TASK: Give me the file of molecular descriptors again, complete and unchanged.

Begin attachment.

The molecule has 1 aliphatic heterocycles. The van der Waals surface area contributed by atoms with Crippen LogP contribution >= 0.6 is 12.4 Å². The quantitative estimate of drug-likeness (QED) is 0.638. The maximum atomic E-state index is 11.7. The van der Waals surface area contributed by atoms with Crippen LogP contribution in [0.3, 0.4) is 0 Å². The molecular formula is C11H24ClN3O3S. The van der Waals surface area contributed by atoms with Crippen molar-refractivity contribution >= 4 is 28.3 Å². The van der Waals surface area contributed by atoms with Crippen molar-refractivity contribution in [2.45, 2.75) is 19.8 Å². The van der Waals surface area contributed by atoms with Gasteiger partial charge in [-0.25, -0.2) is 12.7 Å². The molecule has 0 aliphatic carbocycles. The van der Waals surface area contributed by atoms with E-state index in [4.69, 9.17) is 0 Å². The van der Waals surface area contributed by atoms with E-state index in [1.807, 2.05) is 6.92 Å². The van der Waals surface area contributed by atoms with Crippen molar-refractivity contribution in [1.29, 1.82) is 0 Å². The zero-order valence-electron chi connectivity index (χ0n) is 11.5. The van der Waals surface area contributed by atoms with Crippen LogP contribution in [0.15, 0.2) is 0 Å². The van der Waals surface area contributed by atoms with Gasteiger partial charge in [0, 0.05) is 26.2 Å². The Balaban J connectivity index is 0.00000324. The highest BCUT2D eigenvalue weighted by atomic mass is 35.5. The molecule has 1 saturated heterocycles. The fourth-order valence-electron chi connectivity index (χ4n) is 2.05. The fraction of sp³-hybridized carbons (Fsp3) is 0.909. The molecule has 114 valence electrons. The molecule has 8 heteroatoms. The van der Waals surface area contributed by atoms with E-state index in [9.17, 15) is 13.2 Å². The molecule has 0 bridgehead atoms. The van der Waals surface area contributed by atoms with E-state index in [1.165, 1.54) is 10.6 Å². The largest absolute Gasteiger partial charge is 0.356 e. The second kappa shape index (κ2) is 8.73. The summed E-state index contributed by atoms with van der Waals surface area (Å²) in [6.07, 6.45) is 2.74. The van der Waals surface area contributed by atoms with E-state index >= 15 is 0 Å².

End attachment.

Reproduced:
The molecule has 1 aliphatic heterocycles. The van der Waals surface area contributed by atoms with Crippen LogP contribution >= 0.6 is 12.4 Å². The quantitative estimate of drug-likeness (QED) is 0.638. The maximum atomic E-state index is 11.7. The van der Waals surface area contributed by atoms with Crippen LogP contribution in [0.3, 0.4) is 0 Å². The molecular formula is C11H24ClN3O3S. The van der Waals surface area contributed by atoms with Crippen molar-refractivity contribution >= 4 is 28.3 Å². The van der Waals surface area contributed by atoms with Crippen molar-refractivity contribution in [2.45, 2.75) is 19.8 Å². The van der Waals surface area contributed by atoms with Gasteiger partial charge in [-0.25, -0.2) is 12.7 Å². The molecule has 0 aliphatic carbocycles. The van der Waals surface area contributed by atoms with E-state index in [4.69, 9.17) is 0 Å². The van der Waals surface area contributed by atoms with E-state index in [1.807, 2.05) is 6.92 Å². The van der Waals surface area contributed by atoms with Crippen molar-refractivity contribution in [1.29, 1.82) is 0 Å². The zero-order valence-electron chi connectivity index (χ0n) is 11.5. The van der Waals surface area contributed by atoms with Crippen LogP contribution in [0.15, 0.2) is 0 Å². The van der Waals surface area contributed by atoms with Gasteiger partial charge in [0, 0.05) is 26.2 Å². The Balaban J connectivity index is 0.00000324. The highest BCUT2D eigenvalue weighted by atomic mass is 35.5. The molecule has 1 saturated heterocycles. The fourth-order valence-electron chi connectivity index (χ4n) is 2.05. The fraction of sp³-hybridized carbons (Fsp3) is 0.909. The molecule has 114 valence electrons. The molecule has 8 heteroatoms. The van der Waals surface area contributed by atoms with E-state index in [9.17, 15) is 13.2 Å². The molecule has 0 bridgehead atoms. The van der Waals surface area contributed by atoms with E-state index in [1.165, 1.54) is 10.6 Å². The largest absolute Gasteiger partial charge is 0.356 e. The second kappa shape index (κ2) is 8.73. The summed E-state index contributed by atoms with van der Waals surface area (Å²) in [6.07, 6.45) is 2.74. The van der Waals surface area contributed by atoms with E-state index >= 15 is 0 Å².